Afghan families are dealing with a double problem when it comes to poppy fields. With a governmental ban on the production they face prison or poverty. They also have to deal with the huge addictive nature of opium, made from the milk of the plant.
It’s a race against the calendar for British and United States to convince Afghan farmers to replace their yearly poppy crops with another seed. The planting season starts in October. In a nation where the population has become addicted to the drug made from poppies, opium, that will be a hard sell. Farm workers make double the money in poppy fields than when working with other crops. While using lower prices for wheat seeds could have a short term affect for some poppy farms the long term could be an additional problem. As poppy fields are replaced by wheat and fruit fields those who stay in the business will make even more money. When there is less of a product that is desired the price can be jacked up. Opium is part of the Afghan culture. Many areas used it as the common currency. It is grown in most family plots. That has changed as the government enforced a ban on the production of opium though. That ban has put many in this struggling nation in deep debt. Statesman.com reports:
“Now we don’t even have 10 Afghanis ($0.25) to give our children to buy bubble gum,” opium farmer Abdul Hay says. “Before they would go into the field and collect the money themselves.”
With the ban working well in most of the county now only seven of the 34 provinces have large fields. The rest of the nation is dealing with the poverty that the ban put into place with growing anger. Those farmers who could easily take care of their families with one crop of poppies struggle with reduced crop productions. The newer crops that the government suggested require fertilizer and water, two things that poor farmers can not afford.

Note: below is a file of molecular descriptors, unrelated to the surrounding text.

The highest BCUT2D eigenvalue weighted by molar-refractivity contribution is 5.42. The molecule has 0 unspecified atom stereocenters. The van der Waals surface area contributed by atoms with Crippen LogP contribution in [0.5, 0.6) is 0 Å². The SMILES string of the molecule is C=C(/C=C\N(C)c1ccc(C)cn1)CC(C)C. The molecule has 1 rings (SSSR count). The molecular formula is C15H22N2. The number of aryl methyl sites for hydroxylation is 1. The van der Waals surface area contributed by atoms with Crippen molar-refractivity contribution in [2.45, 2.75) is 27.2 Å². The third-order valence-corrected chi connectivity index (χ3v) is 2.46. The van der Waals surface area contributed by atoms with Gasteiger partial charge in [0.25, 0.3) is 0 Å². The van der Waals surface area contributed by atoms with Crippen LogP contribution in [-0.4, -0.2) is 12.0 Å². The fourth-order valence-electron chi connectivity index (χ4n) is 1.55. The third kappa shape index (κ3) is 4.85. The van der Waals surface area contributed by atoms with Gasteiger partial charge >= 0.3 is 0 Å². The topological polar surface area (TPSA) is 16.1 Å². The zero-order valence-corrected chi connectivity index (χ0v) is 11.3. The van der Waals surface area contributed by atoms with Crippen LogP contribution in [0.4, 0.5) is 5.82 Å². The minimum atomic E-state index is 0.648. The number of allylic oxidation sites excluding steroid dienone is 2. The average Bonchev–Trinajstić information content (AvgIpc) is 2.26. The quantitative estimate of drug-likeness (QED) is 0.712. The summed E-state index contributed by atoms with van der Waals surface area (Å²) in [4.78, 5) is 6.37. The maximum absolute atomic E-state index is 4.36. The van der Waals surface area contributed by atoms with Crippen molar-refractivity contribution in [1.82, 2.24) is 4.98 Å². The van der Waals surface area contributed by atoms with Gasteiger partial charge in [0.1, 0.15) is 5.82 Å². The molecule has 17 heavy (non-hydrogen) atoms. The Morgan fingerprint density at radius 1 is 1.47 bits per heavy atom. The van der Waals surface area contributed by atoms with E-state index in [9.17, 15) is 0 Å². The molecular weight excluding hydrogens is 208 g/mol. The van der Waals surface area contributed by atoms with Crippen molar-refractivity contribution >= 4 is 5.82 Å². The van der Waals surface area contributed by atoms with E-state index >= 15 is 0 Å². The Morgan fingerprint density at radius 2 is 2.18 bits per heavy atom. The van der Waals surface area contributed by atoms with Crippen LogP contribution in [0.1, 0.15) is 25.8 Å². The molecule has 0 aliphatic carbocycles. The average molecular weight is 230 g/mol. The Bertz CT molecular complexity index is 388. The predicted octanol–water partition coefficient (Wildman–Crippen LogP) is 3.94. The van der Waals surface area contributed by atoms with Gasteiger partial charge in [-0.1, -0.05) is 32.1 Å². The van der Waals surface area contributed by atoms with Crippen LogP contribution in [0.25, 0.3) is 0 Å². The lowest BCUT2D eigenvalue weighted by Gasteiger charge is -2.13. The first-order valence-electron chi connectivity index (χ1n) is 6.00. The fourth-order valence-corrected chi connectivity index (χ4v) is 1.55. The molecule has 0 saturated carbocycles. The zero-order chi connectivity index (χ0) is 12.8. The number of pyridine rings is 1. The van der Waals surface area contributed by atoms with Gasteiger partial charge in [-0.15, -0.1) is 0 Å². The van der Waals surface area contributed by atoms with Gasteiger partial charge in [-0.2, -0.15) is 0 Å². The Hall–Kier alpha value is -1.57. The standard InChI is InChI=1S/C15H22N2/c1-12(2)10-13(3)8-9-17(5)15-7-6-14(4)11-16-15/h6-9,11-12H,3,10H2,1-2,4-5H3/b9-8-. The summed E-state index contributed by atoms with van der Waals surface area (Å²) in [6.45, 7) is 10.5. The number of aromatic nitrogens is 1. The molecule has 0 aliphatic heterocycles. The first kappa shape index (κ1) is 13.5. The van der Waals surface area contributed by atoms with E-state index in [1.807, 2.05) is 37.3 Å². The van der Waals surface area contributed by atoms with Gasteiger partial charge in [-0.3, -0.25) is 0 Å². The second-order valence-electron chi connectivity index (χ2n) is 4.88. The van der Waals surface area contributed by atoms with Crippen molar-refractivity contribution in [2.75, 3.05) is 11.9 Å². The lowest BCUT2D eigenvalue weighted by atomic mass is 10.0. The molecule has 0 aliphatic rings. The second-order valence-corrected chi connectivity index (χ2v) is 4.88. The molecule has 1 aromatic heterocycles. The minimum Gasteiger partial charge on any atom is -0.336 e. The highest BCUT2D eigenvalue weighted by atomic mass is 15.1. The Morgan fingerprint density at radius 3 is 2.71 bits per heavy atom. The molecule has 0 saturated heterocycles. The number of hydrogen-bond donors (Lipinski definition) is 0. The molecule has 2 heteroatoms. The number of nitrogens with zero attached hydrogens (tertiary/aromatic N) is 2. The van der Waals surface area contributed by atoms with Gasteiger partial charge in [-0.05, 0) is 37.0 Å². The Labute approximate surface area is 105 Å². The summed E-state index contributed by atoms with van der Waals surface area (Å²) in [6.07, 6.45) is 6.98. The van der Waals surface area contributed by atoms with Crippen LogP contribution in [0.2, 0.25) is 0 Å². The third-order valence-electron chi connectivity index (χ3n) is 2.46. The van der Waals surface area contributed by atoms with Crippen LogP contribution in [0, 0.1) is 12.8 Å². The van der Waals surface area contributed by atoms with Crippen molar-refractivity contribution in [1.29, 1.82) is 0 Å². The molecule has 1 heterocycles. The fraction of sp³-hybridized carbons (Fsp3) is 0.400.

“See this mustard? It can take care of my family for one month,” says 25-year-old farmer Abdul Saboor, pulling up a shoot of the green plant and snapping it open with his teeth. “When we planted opium in this same plot, it took care of all our expenses for an entire year.”
In many areas of the county entire families are addicted to the drug. Nationwide there are one million addicts according to the United Nations. That number say local drug counselors is at least double. Almost a quarter of the addicts are children and their mothers. Children grow up inhaling the smoke as their parents pass around the pipes. The government has buried their heads in the plentiful sand. CBS reports:
“Even Afghans aren’t aware of this problem, most people thought we were producers not consumption,” said Mohammad Zafar, Deputy Minister of Counter-Narcotics.
Families will use their last coins to buy more opium instead of food. Dirty, hungry children stumble around in an opium daze. The more remote villages are baring the brunt of the addictions. There are no treatment centers around the corner to contend with the effects of the addiction. In most of these small villages it is over a day’s walk to medical help. Opium is their medicine. The Toronto Star reports:
“Opium is our doctor,” says Beg, an addicted villager. “When your stomach hurts, you take a smoke. Then you take a little more. And a little more. And then, you’re addicted. Once you’re hooked, it’s over. You’re finished.”
Opium addictions quickly spread like wildfire through villages. Those addicted have no money to feed their families. Their neighbours provide for them but as they feed more and more they too become poorer. One mother Najiba started to feed her family the powerful drug to keep them from shivering in the cold winter. She brews the opium as a tea, its cheaper than food and she says brings her hungry family some happiness. Families sell their children for another fix. It is an endless cycle for these families. The Star reports:
Mohammad Asef, a health worker at the clinic taking care of Zaihar Pari, says he is worried about the boy’s chances of recovering. “In America people go and get high in the park. In Afghanistan, they do it in the home,” says Asef. “They bring it inside. They burn it on the family stove. Everyone sees. So everyone is affected.”
There is no quick or easy fix for Afghanistan’s poppy problem. Without crops that make more money the farmers will continue to be in debt. Without hundreds of treatment centers focusing on the most remote locations addiction will continue to multiply. Both issues needed to be addressed in the beginning of the ban of poppy production not in the midst of a crisis.